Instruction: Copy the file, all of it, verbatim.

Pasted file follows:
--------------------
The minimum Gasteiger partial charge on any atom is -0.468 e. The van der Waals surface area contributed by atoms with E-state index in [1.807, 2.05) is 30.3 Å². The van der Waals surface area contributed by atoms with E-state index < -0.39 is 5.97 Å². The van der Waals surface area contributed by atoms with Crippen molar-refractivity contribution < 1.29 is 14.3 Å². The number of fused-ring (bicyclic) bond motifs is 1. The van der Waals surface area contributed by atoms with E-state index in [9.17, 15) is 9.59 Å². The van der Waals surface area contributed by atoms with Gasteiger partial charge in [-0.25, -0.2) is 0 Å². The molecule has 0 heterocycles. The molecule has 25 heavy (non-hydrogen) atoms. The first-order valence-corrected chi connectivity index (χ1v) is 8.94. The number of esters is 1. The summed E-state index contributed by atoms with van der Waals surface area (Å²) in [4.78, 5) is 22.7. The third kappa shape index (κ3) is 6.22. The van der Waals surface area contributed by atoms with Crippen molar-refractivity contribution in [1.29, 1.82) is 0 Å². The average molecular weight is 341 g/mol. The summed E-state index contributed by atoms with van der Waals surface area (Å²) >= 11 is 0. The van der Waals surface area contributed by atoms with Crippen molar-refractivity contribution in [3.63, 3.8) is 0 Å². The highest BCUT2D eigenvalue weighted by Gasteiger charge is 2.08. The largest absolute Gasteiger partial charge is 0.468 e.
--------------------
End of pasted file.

The minimum Gasteiger partial charge on any atom is -0.468 e. The van der Waals surface area contributed by atoms with E-state index in [1.807, 2.05) is 30.3 Å². The van der Waals surface area contributed by atoms with E-state index < -0.39 is 5.97 Å². The van der Waals surface area contributed by atoms with Crippen molar-refractivity contribution < 1.29 is 14.3 Å². The number of fused-ring (bicyclic) bond motifs is 1. The van der Waals surface area contributed by atoms with E-state index in [9.17, 15) is 9.59 Å². The van der Waals surface area contributed by atoms with Gasteiger partial charge in [-0.25, -0.2) is 0 Å². The molecule has 0 heterocycles. The molecule has 25 heavy (non-hydrogen) atoms. The first-order valence-corrected chi connectivity index (χ1v) is 8.94. The number of esters is 1. The summed E-state index contributed by atoms with van der Waals surface area (Å²) in [4.78, 5) is 22.7. The third kappa shape index (κ3) is 6.22. The van der Waals surface area contributed by atoms with Crippen molar-refractivity contribution in [1.29, 1.82) is 0 Å². The average molecular weight is 341 g/mol. The summed E-state index contributed by atoms with van der Waals surface area (Å²) >= 11 is 0. The van der Waals surface area contributed by atoms with Crippen molar-refractivity contribution in [3.63, 3.8) is 0 Å². The highest BCUT2D eigenvalue weighted by Gasteiger charge is 2.08. The largest absolute Gasteiger partial charge is 0.468 e.